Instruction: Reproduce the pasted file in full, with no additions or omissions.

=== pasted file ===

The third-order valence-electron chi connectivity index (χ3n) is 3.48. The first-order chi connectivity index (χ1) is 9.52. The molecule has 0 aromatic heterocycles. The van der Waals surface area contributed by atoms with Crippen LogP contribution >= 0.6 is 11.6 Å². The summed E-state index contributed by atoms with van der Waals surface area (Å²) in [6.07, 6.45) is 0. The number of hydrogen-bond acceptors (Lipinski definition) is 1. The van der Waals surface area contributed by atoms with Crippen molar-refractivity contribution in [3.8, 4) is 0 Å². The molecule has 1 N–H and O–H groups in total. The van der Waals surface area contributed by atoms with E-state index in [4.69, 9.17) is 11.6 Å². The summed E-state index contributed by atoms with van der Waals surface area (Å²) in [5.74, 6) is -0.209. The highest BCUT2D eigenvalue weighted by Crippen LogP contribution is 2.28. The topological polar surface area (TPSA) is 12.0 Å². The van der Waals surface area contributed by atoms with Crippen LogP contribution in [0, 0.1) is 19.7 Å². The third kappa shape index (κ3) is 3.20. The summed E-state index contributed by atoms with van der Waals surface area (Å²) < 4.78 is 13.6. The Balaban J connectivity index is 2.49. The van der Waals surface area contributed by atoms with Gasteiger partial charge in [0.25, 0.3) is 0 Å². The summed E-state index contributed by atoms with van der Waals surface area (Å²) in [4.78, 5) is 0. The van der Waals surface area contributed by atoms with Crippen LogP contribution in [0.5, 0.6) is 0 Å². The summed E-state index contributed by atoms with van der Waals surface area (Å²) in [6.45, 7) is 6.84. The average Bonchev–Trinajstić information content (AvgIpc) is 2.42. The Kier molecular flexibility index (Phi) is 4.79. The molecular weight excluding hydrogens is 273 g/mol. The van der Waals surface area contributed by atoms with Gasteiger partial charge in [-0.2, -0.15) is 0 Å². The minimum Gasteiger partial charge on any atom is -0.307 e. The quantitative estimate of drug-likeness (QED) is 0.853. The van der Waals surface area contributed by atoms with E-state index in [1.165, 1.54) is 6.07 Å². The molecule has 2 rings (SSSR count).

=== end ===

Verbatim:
The third-order valence-electron chi connectivity index (χ3n) is 3.48. The first-order chi connectivity index (χ1) is 9.52. The molecule has 0 aromatic heterocycles. The van der Waals surface area contributed by atoms with Crippen LogP contribution >= 0.6 is 11.6 Å². The summed E-state index contributed by atoms with van der Waals surface area (Å²) in [6.07, 6.45) is 0. The number of hydrogen-bond acceptors (Lipinski definition) is 1. The van der Waals surface area contributed by atoms with Crippen molar-refractivity contribution in [3.8, 4) is 0 Å². The molecule has 1 N–H and O–H groups in total. The van der Waals surface area contributed by atoms with E-state index in [4.69, 9.17) is 11.6 Å². The summed E-state index contributed by atoms with van der Waals surface area (Å²) in [5.74, 6) is -0.209. The highest BCUT2D eigenvalue weighted by Crippen LogP contribution is 2.28. The topological polar surface area (TPSA) is 12.0 Å². The van der Waals surface area contributed by atoms with Crippen LogP contribution in [0, 0.1) is 19.7 Å². The third kappa shape index (κ3) is 3.20. The summed E-state index contributed by atoms with van der Waals surface area (Å²) < 4.78 is 13.6. The Balaban J connectivity index is 2.49. The van der Waals surface area contributed by atoms with Gasteiger partial charge in [0.25, 0.3) is 0 Å². The summed E-state index contributed by atoms with van der Waals surface area (Å²) in [4.78, 5) is 0. The van der Waals surface area contributed by atoms with Crippen LogP contribution in [0.5, 0.6) is 0 Å². The summed E-state index contributed by atoms with van der Waals surface area (Å²) in [6.45, 7) is 6.84. The average Bonchev–Trinajstić information content (AvgIpc) is 2.42. The Kier molecular flexibility index (Phi) is 4.79. The molecular weight excluding hydrogens is 273 g/mol. The van der Waals surface area contributed by atoms with Gasteiger partial charge in [-0.2, -0.15) is 0 Å². The minimum Gasteiger partial charge on any atom is -0.307 e. The quantitative estimate of drug-likeness (QED) is 0.853. The van der Waals surface area contributed by atoms with E-state index in [1.165, 1.54) is 6.07 Å². The molecule has 2 rings (SSSR count).